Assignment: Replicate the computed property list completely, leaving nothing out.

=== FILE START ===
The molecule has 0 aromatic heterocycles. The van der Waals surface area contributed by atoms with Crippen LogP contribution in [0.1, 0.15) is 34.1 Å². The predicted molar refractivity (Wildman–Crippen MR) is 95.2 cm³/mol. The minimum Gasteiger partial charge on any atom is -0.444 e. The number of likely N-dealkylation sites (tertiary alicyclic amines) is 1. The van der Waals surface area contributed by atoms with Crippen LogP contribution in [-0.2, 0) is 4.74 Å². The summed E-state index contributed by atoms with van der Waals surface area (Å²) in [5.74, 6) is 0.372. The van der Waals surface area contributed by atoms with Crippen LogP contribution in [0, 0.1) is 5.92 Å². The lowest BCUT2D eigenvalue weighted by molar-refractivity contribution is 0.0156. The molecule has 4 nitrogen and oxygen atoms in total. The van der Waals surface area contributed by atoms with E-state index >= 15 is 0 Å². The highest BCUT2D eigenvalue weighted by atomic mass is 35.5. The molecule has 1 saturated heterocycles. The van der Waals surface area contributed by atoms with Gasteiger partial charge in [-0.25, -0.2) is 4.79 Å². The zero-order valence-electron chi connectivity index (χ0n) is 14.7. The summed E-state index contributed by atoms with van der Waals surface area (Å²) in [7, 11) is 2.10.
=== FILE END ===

The molecule has 0 aromatic heterocycles. The van der Waals surface area contributed by atoms with Crippen LogP contribution in [0.1, 0.15) is 34.1 Å². The predicted molar refractivity (Wildman–Crippen MR) is 95.2 cm³/mol. The minimum Gasteiger partial charge on any atom is -0.444 e. The number of likely N-dealkylation sites (tertiary alicyclic amines) is 1. The van der Waals surface area contributed by atoms with Crippen LogP contribution in [-0.2, 0) is 4.74 Å². The summed E-state index contributed by atoms with van der Waals surface area (Å²) in [5.74, 6) is 0.372. The van der Waals surface area contributed by atoms with Crippen LogP contribution in [0, 0.1) is 5.92 Å². The lowest BCUT2D eigenvalue weighted by molar-refractivity contribution is 0.0156. The molecule has 4 nitrogen and oxygen atoms in total. The van der Waals surface area contributed by atoms with E-state index >= 15 is 0 Å². The highest BCUT2D eigenvalue weighted by atomic mass is 35.5. The molecule has 1 saturated heterocycles. The van der Waals surface area contributed by atoms with Gasteiger partial charge in [-0.25, -0.2) is 4.79 Å². The zero-order valence-electron chi connectivity index (χ0n) is 14.7. The summed E-state index contributed by atoms with van der Waals surface area (Å²) in [7, 11) is 2.10.